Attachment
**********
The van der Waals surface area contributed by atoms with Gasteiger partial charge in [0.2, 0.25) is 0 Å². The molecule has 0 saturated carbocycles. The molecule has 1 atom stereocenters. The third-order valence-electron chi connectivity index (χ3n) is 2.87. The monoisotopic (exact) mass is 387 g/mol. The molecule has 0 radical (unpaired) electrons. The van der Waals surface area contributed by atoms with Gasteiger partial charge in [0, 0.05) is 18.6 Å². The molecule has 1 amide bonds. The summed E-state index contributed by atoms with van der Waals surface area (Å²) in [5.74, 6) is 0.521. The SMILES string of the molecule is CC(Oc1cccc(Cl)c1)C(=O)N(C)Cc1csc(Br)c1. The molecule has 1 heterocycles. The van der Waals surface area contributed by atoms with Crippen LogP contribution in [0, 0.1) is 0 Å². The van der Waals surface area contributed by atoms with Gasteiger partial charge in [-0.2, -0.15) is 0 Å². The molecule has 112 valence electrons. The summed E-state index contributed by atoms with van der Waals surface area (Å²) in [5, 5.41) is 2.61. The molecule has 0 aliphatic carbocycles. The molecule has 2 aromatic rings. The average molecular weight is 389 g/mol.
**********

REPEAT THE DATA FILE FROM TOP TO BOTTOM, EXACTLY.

The van der Waals surface area contributed by atoms with Gasteiger partial charge in [0.2, 0.25) is 0 Å². The molecule has 0 saturated carbocycles. The molecule has 1 atom stereocenters. The third-order valence-electron chi connectivity index (χ3n) is 2.87. The monoisotopic (exact) mass is 387 g/mol. The molecule has 0 radical (unpaired) electrons. The van der Waals surface area contributed by atoms with Gasteiger partial charge in [0, 0.05) is 18.6 Å². The molecule has 1 amide bonds. The summed E-state index contributed by atoms with van der Waals surface area (Å²) in [5.74, 6) is 0.521. The SMILES string of the molecule is CC(Oc1cccc(Cl)c1)C(=O)N(C)Cc1csc(Br)c1. The molecule has 1 heterocycles. The van der Waals surface area contributed by atoms with Crippen LogP contribution in [0, 0.1) is 0 Å². The van der Waals surface area contributed by atoms with Gasteiger partial charge in [-0.2, -0.15) is 0 Å². The molecule has 112 valence electrons. The summed E-state index contributed by atoms with van der Waals surface area (Å²) in [5, 5.41) is 2.61. The molecule has 0 aliphatic carbocycles. The molecule has 2 aromatic rings. The average molecular weight is 389 g/mol.